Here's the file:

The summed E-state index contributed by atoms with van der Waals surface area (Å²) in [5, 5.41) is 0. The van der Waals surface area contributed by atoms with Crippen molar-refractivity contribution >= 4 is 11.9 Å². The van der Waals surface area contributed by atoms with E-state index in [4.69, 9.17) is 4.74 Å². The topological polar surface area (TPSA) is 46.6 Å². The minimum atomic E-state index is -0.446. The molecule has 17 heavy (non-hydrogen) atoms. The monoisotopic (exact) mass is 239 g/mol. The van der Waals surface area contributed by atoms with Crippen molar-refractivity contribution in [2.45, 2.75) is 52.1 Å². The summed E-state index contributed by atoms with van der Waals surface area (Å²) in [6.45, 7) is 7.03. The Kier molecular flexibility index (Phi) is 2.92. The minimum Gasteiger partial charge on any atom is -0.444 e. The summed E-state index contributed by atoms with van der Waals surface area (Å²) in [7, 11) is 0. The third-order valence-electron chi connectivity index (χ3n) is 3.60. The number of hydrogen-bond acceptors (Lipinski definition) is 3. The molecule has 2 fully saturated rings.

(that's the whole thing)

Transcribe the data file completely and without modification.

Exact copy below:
The summed E-state index contributed by atoms with van der Waals surface area (Å²) in [5, 5.41) is 0. The van der Waals surface area contributed by atoms with Crippen molar-refractivity contribution >= 4 is 11.9 Å². The van der Waals surface area contributed by atoms with E-state index in [4.69, 9.17) is 4.74 Å². The topological polar surface area (TPSA) is 46.6 Å². The minimum atomic E-state index is -0.446. The molecule has 17 heavy (non-hydrogen) atoms. The monoisotopic (exact) mass is 239 g/mol. The van der Waals surface area contributed by atoms with Crippen molar-refractivity contribution in [2.45, 2.75) is 52.1 Å². The summed E-state index contributed by atoms with van der Waals surface area (Å²) in [6.45, 7) is 7.03. The Kier molecular flexibility index (Phi) is 2.92. The minimum Gasteiger partial charge on any atom is -0.444 e. The summed E-state index contributed by atoms with van der Waals surface area (Å²) in [7, 11) is 0. The third-order valence-electron chi connectivity index (χ3n) is 3.60. The number of hydrogen-bond acceptors (Lipinski definition) is 3. The molecule has 2 fully saturated rings.